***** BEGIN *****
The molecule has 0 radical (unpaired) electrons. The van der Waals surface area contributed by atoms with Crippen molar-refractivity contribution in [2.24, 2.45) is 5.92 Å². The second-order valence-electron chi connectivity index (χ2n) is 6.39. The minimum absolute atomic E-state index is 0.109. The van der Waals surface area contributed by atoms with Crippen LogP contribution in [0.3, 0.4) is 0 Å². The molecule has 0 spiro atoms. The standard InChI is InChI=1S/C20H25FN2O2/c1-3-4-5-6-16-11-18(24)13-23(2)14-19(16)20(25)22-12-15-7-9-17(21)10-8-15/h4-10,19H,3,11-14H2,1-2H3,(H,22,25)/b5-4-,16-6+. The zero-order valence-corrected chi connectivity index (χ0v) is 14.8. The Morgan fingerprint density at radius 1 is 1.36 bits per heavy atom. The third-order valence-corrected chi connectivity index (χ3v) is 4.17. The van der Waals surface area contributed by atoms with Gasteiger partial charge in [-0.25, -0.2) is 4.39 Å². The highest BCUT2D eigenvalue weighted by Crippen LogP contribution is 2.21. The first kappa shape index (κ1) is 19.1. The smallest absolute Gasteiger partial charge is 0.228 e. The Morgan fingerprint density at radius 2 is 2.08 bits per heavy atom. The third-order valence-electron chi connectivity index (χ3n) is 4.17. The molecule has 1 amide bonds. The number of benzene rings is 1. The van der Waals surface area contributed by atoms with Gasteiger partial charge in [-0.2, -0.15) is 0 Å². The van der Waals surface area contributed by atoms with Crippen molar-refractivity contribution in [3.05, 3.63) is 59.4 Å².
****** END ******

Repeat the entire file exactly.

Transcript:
The molecule has 0 radical (unpaired) electrons. The van der Waals surface area contributed by atoms with Crippen molar-refractivity contribution in [2.24, 2.45) is 5.92 Å². The second-order valence-electron chi connectivity index (χ2n) is 6.39. The minimum absolute atomic E-state index is 0.109. The van der Waals surface area contributed by atoms with Crippen LogP contribution in [0.3, 0.4) is 0 Å². The molecule has 0 spiro atoms. The standard InChI is InChI=1S/C20H25FN2O2/c1-3-4-5-6-16-11-18(24)13-23(2)14-19(16)20(25)22-12-15-7-9-17(21)10-8-15/h4-10,19H,3,11-14H2,1-2H3,(H,22,25)/b5-4-,16-6+. The zero-order valence-corrected chi connectivity index (χ0v) is 14.8. The Morgan fingerprint density at radius 1 is 1.36 bits per heavy atom. The third-order valence-corrected chi connectivity index (χ3v) is 4.17. The van der Waals surface area contributed by atoms with Gasteiger partial charge in [-0.25, -0.2) is 4.39 Å². The highest BCUT2D eigenvalue weighted by Crippen LogP contribution is 2.21. The first kappa shape index (κ1) is 19.1. The smallest absolute Gasteiger partial charge is 0.228 e. The Morgan fingerprint density at radius 2 is 2.08 bits per heavy atom. The third-order valence-electron chi connectivity index (χ3n) is 4.17. The molecule has 1 amide bonds. The number of benzene rings is 1. The van der Waals surface area contributed by atoms with Gasteiger partial charge in [-0.2, -0.15) is 0 Å². The van der Waals surface area contributed by atoms with Crippen molar-refractivity contribution in [3.05, 3.63) is 59.4 Å².